Kia to launch seven bespoke electric cars by 2027

Kia's 'Plan S' business strategy set to expand beyond its previous promise, with seven “dedicated” electric vehicles due by 2027

Kia recently announced its ‘Plan S’ business strategy, in which the maker confirmed plans to launch 11 electric vehicles (EVs) by 2025. The company has now revealed it will bring seven "dedicated" electric cars to market by 2027 – models based on bespoke electric architecture.

It’s not clear how many of the seven dedicated EVs are included in the original 11 ‘Plan S’ models, though it’s understood there will be some crossover. Kia released a single darkened teaser image (above) along with confirmation of the seven electric models – suggesting a variety of bodystyles – from a Citroen ami-inspired urban electric car to a full-size family SUV.

The manufacturer previously emphasised that battery electric models will cover the brand’s entire line-up – including "passenger vehicles, SUVs and MPVs" from 2022. It has also suggested the brand’s SUV range, with the help of new Sportage and Sorento models, is set to take an even greater share of the mix – growing from around 50% of total sales as it currently stands, to 60% two years from now.

Earlier this year, Kia confirmed that 6% of cars it sold in the first quarter of 2020 were zero-emisson electric vehicles – a 75% increase on the same period in 2019. Kia will invest just over £19 billion under its Plan S strategy, targeting 500,000 electric-car sales per year by 2025.

The first of the seven bespoke electric vehicles will be revealed next year. Codenamed ‘CV’, it’s expected to take the form of a coupe-styled crossover model, much like Audi’s forthcoming Q4 e-tron SUV. The Kia CV will be sold in “many regions globally” with “the same competitive product quality and eye-catching design as Kia’s other vehicles”.

It will have a range of 310 miles and a sub-20-minute rapid-charging time. Its styling could draw inspiration from the Imagine by Kia concept, which was revealed in March 2019 and described as a "visual embodiment" of the brand's move towards electrification.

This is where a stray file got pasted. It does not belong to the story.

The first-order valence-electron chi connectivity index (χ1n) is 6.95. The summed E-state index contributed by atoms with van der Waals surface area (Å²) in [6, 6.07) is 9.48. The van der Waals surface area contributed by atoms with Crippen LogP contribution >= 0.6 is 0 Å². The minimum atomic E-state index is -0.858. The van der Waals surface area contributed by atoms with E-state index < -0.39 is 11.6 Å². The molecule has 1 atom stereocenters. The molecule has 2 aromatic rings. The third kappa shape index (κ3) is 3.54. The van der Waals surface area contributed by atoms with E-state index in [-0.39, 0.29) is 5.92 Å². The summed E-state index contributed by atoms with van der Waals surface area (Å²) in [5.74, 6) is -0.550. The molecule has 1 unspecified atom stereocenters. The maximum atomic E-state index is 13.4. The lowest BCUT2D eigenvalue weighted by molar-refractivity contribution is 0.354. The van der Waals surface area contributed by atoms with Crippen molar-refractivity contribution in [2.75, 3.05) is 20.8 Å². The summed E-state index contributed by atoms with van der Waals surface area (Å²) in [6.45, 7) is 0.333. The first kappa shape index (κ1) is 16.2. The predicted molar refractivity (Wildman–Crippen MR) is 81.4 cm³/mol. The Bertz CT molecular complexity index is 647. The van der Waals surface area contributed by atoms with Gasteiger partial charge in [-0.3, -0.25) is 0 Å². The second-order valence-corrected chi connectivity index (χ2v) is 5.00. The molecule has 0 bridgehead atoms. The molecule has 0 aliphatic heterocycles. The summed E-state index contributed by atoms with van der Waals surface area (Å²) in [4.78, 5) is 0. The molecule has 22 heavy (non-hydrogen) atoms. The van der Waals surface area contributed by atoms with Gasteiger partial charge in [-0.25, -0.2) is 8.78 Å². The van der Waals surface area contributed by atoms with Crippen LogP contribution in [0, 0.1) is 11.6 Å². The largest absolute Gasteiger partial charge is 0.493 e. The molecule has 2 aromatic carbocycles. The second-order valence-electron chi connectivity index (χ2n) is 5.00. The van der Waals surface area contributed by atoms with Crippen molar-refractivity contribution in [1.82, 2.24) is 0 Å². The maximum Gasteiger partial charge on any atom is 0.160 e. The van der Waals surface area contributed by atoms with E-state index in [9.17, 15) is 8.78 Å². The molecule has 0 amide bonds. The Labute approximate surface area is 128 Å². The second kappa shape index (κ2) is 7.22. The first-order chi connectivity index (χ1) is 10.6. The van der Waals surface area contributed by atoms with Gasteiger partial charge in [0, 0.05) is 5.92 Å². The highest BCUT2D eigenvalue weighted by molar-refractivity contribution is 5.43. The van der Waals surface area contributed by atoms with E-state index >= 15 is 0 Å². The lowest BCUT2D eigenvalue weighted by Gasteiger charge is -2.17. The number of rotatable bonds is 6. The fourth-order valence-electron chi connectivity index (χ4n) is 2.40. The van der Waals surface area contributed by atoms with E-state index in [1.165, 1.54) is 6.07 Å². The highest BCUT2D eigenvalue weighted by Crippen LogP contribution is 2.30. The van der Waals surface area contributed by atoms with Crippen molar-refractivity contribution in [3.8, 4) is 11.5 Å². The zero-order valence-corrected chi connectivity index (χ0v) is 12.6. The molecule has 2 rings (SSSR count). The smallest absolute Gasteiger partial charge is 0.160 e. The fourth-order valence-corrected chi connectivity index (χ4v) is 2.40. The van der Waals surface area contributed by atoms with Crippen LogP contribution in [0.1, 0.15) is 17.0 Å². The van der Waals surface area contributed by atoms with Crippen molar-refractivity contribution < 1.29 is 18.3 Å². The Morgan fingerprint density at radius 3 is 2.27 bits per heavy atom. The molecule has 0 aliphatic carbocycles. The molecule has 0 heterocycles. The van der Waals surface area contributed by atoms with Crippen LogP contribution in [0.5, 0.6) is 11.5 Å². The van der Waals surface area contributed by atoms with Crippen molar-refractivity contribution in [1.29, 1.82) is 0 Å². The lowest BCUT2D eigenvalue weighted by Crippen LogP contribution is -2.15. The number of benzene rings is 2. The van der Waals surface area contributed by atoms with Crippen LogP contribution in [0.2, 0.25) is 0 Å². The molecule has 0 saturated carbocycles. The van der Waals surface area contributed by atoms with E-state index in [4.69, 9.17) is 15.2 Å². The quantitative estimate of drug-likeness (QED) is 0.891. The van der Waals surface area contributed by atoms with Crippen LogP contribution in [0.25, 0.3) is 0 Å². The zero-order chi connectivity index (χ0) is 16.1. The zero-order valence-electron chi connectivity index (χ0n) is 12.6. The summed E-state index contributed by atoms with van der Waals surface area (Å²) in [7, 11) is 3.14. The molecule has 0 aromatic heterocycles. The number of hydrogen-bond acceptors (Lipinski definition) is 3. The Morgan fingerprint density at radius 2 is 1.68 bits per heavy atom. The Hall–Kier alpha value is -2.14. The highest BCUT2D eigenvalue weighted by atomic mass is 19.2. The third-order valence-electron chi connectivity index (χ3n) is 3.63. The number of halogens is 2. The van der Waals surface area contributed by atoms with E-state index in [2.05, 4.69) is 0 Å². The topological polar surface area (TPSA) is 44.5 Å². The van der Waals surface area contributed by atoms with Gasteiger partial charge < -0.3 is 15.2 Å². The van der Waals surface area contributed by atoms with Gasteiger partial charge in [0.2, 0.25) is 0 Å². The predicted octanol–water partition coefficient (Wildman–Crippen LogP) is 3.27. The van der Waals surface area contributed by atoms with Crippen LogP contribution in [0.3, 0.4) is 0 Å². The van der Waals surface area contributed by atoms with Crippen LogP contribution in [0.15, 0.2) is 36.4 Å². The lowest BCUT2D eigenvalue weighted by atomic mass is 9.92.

Specific battery and motor details haven't been revealed, but Kia did say it plans to offer two different types of electric car, with different charging capabilities. This will allow for variations in performance, speed and price – to "meet the diverse needs of customers," Kia claims.

“Many of Kia’s new EVs will be offered in Europe, which is currently the focal point for EV sales growth worldwide. In every one of the last five years," Emilio Herrera, Kia Motors Europe's chief operating officer said. "We have reported growing sales of Kia EVs, and our next-generation models will accelerate this trend further.”

In addition to the firm’s dedicated electric cars, Kia will continue to offer electric derivatives of its petrol and diesel cars. It'll "nurture" key markets as it looks to achieve a 20% electric, 80% internal-combustion sales mix and expects electric cars to be as profitable as petrol and diesel ones by 2025. 

Elsewhere, Kia’s ‘Plan S’ covers electric vehicle-based "mobility solutions", which it claims will help solve global issues such as urban pollution. These will include car-sharing, autonomous technology, and e-commerce businesses, as well as mobility hubs in cities with stricter environmental regulations.

Long-term, Kia will look to launch "self-driving robotaxis" and "on-demand roboshuttles" around the aforementioned mobility hubs. They'll also house charging points, vehicle maintenance centres and other "convenience facilities".

Kia will also reveal a "new brand system" towards the end of 2020, which it says will target people with a "natural inclination for digital tools" – chiefly Millennials (those born between the early 1980s and early 2000s) and Generation Z (those born after the mid-1990s).

As proof of its commitment to electromobility, Kia has invested in Rimac Automobili and the IONITY rapid-charging network. The latter, Kia says, will "pave the way for advancing Kia’s business of high-speed recharging infrastructure development in Europe and other major countries".